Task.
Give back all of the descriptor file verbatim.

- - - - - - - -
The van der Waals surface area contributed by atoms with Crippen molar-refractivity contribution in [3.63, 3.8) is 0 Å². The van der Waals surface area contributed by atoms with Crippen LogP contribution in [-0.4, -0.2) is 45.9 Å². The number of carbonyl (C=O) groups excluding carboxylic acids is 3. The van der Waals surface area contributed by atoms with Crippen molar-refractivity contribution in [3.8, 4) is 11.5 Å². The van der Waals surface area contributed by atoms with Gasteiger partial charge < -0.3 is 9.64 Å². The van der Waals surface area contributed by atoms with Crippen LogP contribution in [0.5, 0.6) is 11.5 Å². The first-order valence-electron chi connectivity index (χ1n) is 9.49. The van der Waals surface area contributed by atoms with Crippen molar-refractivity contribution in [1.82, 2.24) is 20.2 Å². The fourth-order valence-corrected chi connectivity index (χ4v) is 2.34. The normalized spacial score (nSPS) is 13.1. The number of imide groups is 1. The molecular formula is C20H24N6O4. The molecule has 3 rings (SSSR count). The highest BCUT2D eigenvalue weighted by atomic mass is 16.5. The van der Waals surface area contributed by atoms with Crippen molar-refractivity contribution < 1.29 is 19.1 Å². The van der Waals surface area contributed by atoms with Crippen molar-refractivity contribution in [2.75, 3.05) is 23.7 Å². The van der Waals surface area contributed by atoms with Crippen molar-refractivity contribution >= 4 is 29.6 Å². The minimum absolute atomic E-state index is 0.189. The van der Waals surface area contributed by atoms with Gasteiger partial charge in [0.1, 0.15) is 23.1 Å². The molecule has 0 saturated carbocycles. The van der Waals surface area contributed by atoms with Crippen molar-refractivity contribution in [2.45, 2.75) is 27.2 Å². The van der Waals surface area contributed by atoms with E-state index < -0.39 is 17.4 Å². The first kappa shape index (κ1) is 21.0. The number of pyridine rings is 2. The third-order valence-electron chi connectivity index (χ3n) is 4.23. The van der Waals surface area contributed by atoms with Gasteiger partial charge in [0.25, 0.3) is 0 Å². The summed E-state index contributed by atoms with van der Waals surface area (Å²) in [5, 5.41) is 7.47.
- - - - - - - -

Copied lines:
The van der Waals surface area contributed by atoms with Crippen molar-refractivity contribution in [3.63, 3.8) is 0 Å². The van der Waals surface area contributed by atoms with Crippen LogP contribution in [-0.4, -0.2) is 45.9 Å². The number of carbonyl (C=O) groups excluding carboxylic acids is 3. The van der Waals surface area contributed by atoms with Crippen molar-refractivity contribution in [3.8, 4) is 11.5 Å². The van der Waals surface area contributed by atoms with Gasteiger partial charge < -0.3 is 9.64 Å². The van der Waals surface area contributed by atoms with Crippen LogP contribution in [0.5, 0.6) is 11.5 Å². The first-order valence-electron chi connectivity index (χ1n) is 9.49. The van der Waals surface area contributed by atoms with Crippen molar-refractivity contribution in [1.82, 2.24) is 20.2 Å². The fourth-order valence-corrected chi connectivity index (χ4v) is 2.34. The normalized spacial score (nSPS) is 13.1. The number of imide groups is 1. The molecular formula is C20H24N6O4. The molecule has 3 rings (SSSR count). The highest BCUT2D eigenvalue weighted by atomic mass is 16.5. The van der Waals surface area contributed by atoms with Crippen molar-refractivity contribution < 1.29 is 19.1 Å². The van der Waals surface area contributed by atoms with Crippen molar-refractivity contribution in [2.75, 3.05) is 23.7 Å². The van der Waals surface area contributed by atoms with Crippen molar-refractivity contribution >= 4 is 29.6 Å². The minimum absolute atomic E-state index is 0.189. The van der Waals surface area contributed by atoms with Gasteiger partial charge in [0.1, 0.15) is 23.1 Å². The molecule has 0 saturated carbocycles. The van der Waals surface area contributed by atoms with Crippen molar-refractivity contribution in [2.45, 2.75) is 27.2 Å². The van der Waals surface area contributed by atoms with E-state index < -0.39 is 17.4 Å². The first kappa shape index (κ1) is 21.0. The number of pyridine rings is 2. The third-order valence-electron chi connectivity index (χ3n) is 4.23. The van der Waals surface area contributed by atoms with Gasteiger partial charge in [0.25, 0.3) is 0 Å². The summed E-state index contributed by atoms with van der Waals surface area (Å²) in [5, 5.41) is 7.47.